Though that first attempt to oppose Fidesz by a joint effort did not succeed, the opposition made another step in the 2019 municipal elections. This time, the results were more satisfactory. The oppositional coalition formed by socialist, liberal, green, and even nationalist parties was able to take back some mandates from Fidesz-KDNP. It should be noted that the success was observed mostly in large cities. In Budapest, Gergely Karácsony from the liberal PM was elected mayor. Moreover, the opposition won the majority of mandates in the municipal council of the capital city and in 14 out of 23 councils of Budapest districts. Candidates from the united opposition also won the mayor elections in 10 out of 23 county cities.

In 2020, the opposition decided to conclude an agreement to unify before the 2022 elections, which included the leftist DK and MSzP, the liberal Politics Can Be Different (Lehet Más a Politika, LMP), the Dialogue for Hungary (Párbeszéd Magyarországért, PM), the centrist Momentum, the nationalist Jobbik, and the Greens. In September 2021, opinion polls showed that the united opposition and Fidesz could hope for an almost equal amount of votes. The elections will take place in spring 2022 and they will clarify the situation, answering the question about the future of liberal democracy in Hungary.

In Poland the spreading control over the public sphere by the PiS cabinet was fast during its first term (2015–2019), but it slowed down after 2019. Jarosław Kaczyński realized that his party was not able to change the law as previously, because in 2019 the Senate was lost by PiS to the opposition, which gained a majority of seats. So, although limited in competences, the Senate is able to hamper the influence of PiS.

After the Polish 2015 parliamentary elections, Jarosław Kaczyński of PiS pointed at Beata Szydło to serve as the country’s prime minister. She was responsible for activities extending the dominance of the executive over other public bodies. The destruction of the rule of separation of powers is connected with the fact that the executive bodies dominated by PiS, the government and the president (both elected in 2015 and then re-elected respectively in 2019 and 2020), act hand-in-hand to pass and validate the law through the subordinated parliament to gain control over the whole public life. The PiS government uses the procedure of fast tracking the draft bills to limit the time for their discussion in the parliament, especially in the Sejm. It undermines the position of the parliament44.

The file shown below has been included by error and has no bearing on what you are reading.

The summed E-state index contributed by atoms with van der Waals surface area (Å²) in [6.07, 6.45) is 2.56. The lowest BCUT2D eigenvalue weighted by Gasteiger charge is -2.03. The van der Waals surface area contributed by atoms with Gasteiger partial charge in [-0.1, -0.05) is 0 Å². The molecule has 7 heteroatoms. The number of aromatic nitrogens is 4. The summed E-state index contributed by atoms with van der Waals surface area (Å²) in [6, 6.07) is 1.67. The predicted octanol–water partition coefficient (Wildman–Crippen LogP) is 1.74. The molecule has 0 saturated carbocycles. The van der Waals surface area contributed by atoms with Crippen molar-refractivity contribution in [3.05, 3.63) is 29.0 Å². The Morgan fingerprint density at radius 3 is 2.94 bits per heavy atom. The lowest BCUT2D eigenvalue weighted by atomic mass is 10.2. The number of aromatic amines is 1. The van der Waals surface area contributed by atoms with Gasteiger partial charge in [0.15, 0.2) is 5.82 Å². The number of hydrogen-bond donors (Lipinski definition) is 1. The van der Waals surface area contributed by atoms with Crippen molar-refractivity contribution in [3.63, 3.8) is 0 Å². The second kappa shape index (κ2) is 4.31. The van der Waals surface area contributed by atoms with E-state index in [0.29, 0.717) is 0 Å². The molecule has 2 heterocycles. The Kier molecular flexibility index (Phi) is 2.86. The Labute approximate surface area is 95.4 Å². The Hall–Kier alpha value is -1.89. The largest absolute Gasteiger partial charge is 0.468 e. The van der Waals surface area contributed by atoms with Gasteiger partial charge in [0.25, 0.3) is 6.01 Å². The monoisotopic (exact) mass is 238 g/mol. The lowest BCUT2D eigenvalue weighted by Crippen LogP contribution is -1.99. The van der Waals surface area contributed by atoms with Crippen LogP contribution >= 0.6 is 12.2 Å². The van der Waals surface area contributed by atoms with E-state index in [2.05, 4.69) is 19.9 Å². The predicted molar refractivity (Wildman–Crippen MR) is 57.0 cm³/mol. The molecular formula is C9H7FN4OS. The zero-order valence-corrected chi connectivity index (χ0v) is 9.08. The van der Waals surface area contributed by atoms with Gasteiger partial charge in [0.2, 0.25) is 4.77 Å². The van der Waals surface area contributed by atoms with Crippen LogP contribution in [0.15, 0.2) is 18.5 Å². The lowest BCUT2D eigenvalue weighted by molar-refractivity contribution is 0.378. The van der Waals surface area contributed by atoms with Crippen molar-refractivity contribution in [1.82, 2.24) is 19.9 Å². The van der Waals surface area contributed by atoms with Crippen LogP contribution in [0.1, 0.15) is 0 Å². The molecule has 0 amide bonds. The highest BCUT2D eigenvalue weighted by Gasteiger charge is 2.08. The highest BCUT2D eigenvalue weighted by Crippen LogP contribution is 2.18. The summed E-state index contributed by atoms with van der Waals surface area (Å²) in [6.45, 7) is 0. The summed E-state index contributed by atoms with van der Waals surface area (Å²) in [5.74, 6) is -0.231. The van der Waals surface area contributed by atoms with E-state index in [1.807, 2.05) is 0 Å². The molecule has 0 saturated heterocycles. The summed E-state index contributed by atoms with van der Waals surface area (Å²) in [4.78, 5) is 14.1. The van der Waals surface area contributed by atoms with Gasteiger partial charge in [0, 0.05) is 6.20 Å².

In Poland after 2015, the PiS used the public media to show that courts were corrupted and weak. Following such propaganda, new acts on the judiciary were adopted. Even the judicial self-government was subordinated: the National Judicial Council was composed of judges loyal to PiS. A similar scenario was followed in relation to the Supreme Court. The new law reduced the maximum age of active judges from 70 to 65, and the vacancies were filled by judges loyal to the PiS. The party introduced two new chambers to the Supreme Court: the Extraordinary Control and Public Affairs Chamber and the Disciplinary Chamber. Both chambers took over the competences of other bodies, which had been more independent. Ordinary courts were subject to purge due to limiting the retirement age from 70 to 65. The vacancies were also filled by judges loyal to PiS. In the end of 2019, the Sejm passed a new act that restricted the autonomy of the judiciary.